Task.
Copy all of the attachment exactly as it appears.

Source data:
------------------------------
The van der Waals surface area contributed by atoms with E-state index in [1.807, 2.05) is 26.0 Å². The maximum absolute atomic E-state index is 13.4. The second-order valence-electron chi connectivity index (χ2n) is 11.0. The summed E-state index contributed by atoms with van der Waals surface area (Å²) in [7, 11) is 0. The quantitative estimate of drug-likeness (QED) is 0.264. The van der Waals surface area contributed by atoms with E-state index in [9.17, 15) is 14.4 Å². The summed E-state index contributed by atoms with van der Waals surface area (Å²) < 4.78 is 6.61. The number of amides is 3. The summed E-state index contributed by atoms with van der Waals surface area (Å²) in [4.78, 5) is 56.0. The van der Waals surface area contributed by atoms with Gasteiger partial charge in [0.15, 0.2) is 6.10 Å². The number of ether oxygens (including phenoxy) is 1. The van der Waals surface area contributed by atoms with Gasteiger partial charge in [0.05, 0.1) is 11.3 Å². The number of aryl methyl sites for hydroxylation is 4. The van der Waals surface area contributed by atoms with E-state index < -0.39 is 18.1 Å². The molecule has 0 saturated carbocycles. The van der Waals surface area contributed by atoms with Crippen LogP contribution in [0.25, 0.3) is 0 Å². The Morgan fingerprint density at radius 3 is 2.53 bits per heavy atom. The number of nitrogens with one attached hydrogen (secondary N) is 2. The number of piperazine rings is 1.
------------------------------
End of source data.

The van der Waals surface area contributed by atoms with E-state index in [1.807, 2.05) is 26.0 Å². The maximum absolute atomic E-state index is 13.4. The second-order valence-electron chi connectivity index (χ2n) is 11.0. The summed E-state index contributed by atoms with van der Waals surface area (Å²) in [7, 11) is 0. The quantitative estimate of drug-likeness (QED) is 0.264. The van der Waals surface area contributed by atoms with E-state index in [9.17, 15) is 14.4 Å². The summed E-state index contributed by atoms with van der Waals surface area (Å²) < 4.78 is 6.61. The number of amides is 3. The summed E-state index contributed by atoms with van der Waals surface area (Å²) in [4.78, 5) is 56.0. The van der Waals surface area contributed by atoms with Gasteiger partial charge in [0.15, 0.2) is 6.10 Å². The number of ether oxygens (including phenoxy) is 1. The van der Waals surface area contributed by atoms with Gasteiger partial charge in [0.05, 0.1) is 11.3 Å². The number of aryl methyl sites for hydroxylation is 4. The van der Waals surface area contributed by atoms with E-state index < -0.39 is 18.1 Å². The molecule has 0 saturated carbocycles. The van der Waals surface area contributed by atoms with Crippen LogP contribution in [0.25, 0.3) is 0 Å². The Morgan fingerprint density at radius 3 is 2.53 bits per heavy atom. The number of nitrogens with one attached hydrogen (secondary N) is 2. The number of piperazine rings is 1.